Every few months the IT press is swept by talk of the “next big thing” and how it will totally transform the IT market, change how IT users work, shake organisations, batter IT departments and threaten CIOs. In reaction many commentators will post a wave of comments explaining that the “next big thing” is not new at all and has been a core part of IT for years. There are always a few that point out that IBM Mainframes were doing the same thing decades ago. The current wave of press hype seems to be focused on the combination of Social Networking, Cloud computing and Mobile devices and trends built upon these components such as “Consumerisation of IT” and “Bring Your Own Device”. In this case I think there is some substance to the arguments made by both camps but both seem to be neglecting what could be a slower acting and more profound shift - a shift in the application of technology rather than the technology itself.
Data, Information and Action
The easiest way to see this shift is to start with an earlier shift that we all now take for granted - the shift from data processing to information technology.
- The origins of computing were focused on data. The earliest computing machines dealt with transmitting, computing and* recording* data. Early examples included the machines used to tabulate the 1890 US census or the engines which produced ballistic tables in the 1940’s. In order to use the data humans were needed to link the data to real world concepts and then make decisions and take actions based upon this.
- In the 1980’s the economics of computing technology allowed a new model to become mainstream. Computing shifted to be focused on** information*. New multimedia personal computers allowed us to *present, share and* analyse* information. The data was still there underneath but people could interact with non-numerical information in much more natural ways, use it to make decisions and then take appropriate action.
- So are we ready to consider what comes next? Actually, no - the world has already moved on. The focus of computing has already begun a shift onto actions. This is about executing, responding to and orchestrating actions.We use information technology to find out about a product but action technology to order it online.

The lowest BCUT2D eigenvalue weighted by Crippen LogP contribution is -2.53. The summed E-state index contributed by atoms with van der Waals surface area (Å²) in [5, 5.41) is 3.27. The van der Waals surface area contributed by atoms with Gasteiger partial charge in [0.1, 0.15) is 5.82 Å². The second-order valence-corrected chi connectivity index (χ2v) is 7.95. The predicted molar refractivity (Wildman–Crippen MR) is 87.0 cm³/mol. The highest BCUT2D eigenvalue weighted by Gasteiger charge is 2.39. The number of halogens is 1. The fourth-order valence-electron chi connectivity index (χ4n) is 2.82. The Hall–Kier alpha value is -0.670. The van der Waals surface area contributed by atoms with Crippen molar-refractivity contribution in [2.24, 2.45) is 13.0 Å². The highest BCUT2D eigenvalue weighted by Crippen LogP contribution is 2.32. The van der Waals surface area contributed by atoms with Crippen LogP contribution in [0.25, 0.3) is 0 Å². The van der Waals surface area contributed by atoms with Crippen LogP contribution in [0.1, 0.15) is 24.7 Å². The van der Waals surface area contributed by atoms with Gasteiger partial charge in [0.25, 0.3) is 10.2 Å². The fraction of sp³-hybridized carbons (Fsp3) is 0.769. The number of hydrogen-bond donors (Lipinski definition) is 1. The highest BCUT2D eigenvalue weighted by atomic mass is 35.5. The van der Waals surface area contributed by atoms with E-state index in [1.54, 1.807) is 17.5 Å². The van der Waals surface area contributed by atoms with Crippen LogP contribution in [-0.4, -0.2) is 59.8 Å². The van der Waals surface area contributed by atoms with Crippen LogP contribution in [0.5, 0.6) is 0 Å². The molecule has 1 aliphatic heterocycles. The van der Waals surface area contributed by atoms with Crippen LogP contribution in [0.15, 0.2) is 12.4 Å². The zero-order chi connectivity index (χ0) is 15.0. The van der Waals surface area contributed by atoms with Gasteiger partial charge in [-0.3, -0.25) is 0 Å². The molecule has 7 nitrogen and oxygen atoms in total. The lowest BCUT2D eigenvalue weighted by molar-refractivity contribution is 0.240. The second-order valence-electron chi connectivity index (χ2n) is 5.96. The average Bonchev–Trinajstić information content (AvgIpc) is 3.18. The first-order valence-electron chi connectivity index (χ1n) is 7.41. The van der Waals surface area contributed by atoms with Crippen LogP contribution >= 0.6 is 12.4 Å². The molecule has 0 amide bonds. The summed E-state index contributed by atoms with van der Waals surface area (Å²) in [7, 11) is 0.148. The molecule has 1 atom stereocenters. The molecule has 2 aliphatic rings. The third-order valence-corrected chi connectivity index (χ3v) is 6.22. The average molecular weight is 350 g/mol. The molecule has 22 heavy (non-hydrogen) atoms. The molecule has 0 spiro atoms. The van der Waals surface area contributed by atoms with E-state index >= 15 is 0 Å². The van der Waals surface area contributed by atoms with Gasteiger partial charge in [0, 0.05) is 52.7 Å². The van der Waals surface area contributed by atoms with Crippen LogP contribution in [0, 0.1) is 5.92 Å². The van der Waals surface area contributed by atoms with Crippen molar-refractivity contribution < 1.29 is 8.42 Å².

Another way to think about these different shifts is to draw an analogy with language.
- Data is about symbols, codes and structures - in the study of language this equates to syntax.
- Information is about meaning which has parallels with semantics.
- In language pragmatics is concerned with the effects.
You can study the syntax and semantics of a marriage ceremony but you are really missing the point if you don’t understand the pragmatics.
SoCloMo - so yesterday
Now think about SoCloMo through this lens. Cloud and mobile computing (and Big Data for that matter) are actually new data technologies. Social networks are largely information technologies. Will they have a big impact and create new opportunities? Yes. Do they represent a fundamental shift? No. And, yes, IBM mainframes were doing this sort of thing decades ago. If you are looking for a better example of the latest era of computing technology you could consider (relatively) old fashioned internet shopping.
Even without considering SoCloMo there is still plenty of scope to extend the application of existing technologies in individual products (for example medicine dispensers which keep dosage records) or whole markets (such as collaborative consumption and sharing). There are also areas where we should be desperately trying to replace data era systems with action era systems (replacing dumb email with workflow springs to mind).
Chief Action Officer
Finally, if you look hard enough, you can see examples of future eras of computing which focus on decisions (perhaps some kinds of algorithmic trading in financial services meet these criteria). So do IT departments and CIOs need to panic about SoCloMo? No. But perhaps they should watch out for the Chief Action Officer or Chief Digital Product Officer.